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Jiyoun Lee-Lodge

On view:

November 13 - December 23

        "My kaleidoscopic paintings, drawings, printmaking, and installations deal with my identity in flux and the fragility of memory. I am interested in people and about how people process and change. Influenced by infographics, animations, and hieroglyphs, I make Inner portraits, made of symbols of senses- such as sight, smell, and hearing- that are frozen in time."  -Jiyoun Lee Lodge 

         Born in Seoul, South Korea, Lee-Lodge spent many years living and working in Queens, New York. With a focus on identity through memory reconstruction, Lee-Lodge’s artistic practice encompasses painting, drawing, printmaking and installations. She considers her work a type of portraiture, one that absorbs complex information and distills integrated concepts. Drawn to evolution and change, the core of her work is directly about people, though time and place have an incorporated importance.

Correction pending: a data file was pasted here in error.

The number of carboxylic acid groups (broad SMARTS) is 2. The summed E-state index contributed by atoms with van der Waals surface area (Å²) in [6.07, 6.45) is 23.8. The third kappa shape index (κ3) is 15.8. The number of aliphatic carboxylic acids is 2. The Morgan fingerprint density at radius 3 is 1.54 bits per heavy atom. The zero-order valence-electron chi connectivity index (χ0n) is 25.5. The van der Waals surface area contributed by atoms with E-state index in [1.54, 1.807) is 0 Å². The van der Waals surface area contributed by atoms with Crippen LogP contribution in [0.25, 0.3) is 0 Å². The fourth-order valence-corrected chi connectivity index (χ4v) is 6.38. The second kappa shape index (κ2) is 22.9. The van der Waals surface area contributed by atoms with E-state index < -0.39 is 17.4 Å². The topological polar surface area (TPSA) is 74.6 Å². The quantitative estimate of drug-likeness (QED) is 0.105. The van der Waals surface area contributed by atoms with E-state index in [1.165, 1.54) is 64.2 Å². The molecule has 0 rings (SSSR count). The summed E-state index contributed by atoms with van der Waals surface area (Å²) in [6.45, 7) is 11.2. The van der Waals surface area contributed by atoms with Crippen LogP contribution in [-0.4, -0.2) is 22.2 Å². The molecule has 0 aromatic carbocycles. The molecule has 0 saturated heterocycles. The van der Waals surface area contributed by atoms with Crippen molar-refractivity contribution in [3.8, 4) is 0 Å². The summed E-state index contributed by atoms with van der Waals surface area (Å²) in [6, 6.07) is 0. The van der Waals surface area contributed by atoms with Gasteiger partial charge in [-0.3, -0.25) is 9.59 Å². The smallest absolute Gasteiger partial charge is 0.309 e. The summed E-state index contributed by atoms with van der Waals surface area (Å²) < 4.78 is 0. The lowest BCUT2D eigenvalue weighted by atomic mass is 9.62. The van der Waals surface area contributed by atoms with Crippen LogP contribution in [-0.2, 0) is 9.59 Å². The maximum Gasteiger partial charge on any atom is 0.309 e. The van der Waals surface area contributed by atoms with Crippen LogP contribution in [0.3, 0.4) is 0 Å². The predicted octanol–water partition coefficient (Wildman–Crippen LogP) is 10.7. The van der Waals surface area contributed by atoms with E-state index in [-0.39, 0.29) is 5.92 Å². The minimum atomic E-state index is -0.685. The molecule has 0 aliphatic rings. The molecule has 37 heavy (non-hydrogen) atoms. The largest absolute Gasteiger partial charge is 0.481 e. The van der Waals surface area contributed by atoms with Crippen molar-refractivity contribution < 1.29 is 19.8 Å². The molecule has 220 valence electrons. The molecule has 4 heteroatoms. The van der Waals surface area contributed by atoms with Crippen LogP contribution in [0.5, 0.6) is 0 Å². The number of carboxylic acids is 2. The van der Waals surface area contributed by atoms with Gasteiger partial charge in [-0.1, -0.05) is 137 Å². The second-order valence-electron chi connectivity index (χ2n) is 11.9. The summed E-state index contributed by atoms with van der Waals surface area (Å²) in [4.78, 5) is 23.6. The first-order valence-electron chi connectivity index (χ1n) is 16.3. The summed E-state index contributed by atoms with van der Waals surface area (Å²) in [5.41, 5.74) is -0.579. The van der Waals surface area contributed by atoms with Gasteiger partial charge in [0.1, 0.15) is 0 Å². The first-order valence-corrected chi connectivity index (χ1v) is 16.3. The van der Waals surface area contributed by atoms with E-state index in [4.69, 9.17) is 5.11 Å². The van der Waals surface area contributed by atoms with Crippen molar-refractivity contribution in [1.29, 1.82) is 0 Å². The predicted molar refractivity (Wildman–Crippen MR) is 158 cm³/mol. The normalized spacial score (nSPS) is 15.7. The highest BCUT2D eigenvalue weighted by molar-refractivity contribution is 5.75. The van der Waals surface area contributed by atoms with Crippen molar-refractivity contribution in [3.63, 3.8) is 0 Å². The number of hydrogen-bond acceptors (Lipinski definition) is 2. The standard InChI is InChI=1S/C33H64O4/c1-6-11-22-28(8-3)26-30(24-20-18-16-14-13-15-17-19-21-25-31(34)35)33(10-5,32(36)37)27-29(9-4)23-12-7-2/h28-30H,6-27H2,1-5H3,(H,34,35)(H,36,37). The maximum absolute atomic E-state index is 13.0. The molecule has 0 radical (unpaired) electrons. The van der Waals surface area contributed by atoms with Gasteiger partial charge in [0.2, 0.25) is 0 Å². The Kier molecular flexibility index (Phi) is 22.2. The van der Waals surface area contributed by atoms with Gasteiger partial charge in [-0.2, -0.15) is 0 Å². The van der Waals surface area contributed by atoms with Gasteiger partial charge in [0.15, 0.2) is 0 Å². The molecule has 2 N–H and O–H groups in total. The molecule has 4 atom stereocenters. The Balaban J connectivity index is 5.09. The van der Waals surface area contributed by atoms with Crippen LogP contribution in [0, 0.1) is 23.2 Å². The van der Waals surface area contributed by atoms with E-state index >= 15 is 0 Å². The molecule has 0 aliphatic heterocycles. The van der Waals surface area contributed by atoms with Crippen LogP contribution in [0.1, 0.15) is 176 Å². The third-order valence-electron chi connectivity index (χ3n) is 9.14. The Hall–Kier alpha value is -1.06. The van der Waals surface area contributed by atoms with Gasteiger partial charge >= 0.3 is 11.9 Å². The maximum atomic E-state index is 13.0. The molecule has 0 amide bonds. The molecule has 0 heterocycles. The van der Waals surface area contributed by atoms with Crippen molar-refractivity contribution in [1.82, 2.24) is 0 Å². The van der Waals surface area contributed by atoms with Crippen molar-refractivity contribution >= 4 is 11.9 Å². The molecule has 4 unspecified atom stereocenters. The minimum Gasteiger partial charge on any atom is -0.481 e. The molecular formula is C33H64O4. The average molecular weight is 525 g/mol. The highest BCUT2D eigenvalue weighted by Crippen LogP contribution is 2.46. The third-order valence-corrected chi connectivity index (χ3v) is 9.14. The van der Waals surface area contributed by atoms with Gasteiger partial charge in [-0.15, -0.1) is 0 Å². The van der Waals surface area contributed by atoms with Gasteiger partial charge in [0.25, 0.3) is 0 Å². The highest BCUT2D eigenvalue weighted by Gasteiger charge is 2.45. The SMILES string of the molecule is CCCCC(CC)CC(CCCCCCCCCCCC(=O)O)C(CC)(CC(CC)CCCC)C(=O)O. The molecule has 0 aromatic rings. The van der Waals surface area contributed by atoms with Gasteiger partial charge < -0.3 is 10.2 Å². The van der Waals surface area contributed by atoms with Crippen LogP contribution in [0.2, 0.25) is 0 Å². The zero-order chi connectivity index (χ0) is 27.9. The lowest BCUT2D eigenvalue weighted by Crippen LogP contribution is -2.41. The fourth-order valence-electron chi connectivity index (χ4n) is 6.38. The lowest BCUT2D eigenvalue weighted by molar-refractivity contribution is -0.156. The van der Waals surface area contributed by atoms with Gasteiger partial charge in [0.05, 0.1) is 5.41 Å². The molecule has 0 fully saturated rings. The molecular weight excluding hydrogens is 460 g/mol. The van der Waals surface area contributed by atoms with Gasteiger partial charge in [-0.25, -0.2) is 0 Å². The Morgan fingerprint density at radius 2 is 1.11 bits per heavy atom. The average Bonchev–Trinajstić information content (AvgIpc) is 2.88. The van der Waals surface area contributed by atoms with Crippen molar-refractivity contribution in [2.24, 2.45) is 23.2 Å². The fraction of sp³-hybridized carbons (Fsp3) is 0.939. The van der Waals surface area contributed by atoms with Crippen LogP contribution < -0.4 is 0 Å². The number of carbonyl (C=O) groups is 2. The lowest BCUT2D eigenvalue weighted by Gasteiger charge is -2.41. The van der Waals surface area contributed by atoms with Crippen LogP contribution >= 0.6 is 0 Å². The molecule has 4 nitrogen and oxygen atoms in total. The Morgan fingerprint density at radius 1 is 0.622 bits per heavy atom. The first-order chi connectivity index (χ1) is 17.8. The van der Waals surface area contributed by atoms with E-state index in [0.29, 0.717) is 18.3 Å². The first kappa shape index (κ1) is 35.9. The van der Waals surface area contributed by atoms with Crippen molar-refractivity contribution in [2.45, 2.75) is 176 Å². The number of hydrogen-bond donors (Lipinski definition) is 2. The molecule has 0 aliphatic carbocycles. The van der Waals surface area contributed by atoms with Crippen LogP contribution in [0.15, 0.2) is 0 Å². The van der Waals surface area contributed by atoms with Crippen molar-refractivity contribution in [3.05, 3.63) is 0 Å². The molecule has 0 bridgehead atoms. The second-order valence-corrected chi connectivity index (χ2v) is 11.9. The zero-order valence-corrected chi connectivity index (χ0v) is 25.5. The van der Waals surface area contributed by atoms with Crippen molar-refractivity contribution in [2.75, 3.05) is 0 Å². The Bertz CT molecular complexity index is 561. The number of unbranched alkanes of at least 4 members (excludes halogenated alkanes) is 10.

Waterman : Merging is part of an ongoing series by Lee-Lodge that explores displacement, anxiety, and isolation in relationship to the COVID-19 pandemic. Over the past two years, Lee-Lodge, like countless others, has been mostly confined to her house, experiencing absolute solitude and loneliness in a space meant to provide comfort. Lee-Lodge explains, the “Pandemic made me acutely aware of ‘self’, or maybe the opposite… Many people build their own identity through their small screens in their own space via social media.” Her works draw on early 1980’s video game landscapes and color palettes and take influence from both Roy Lichtenstein’s bitmapping and flatness as well as Edward Hopper’s social isolation and existentialism. 


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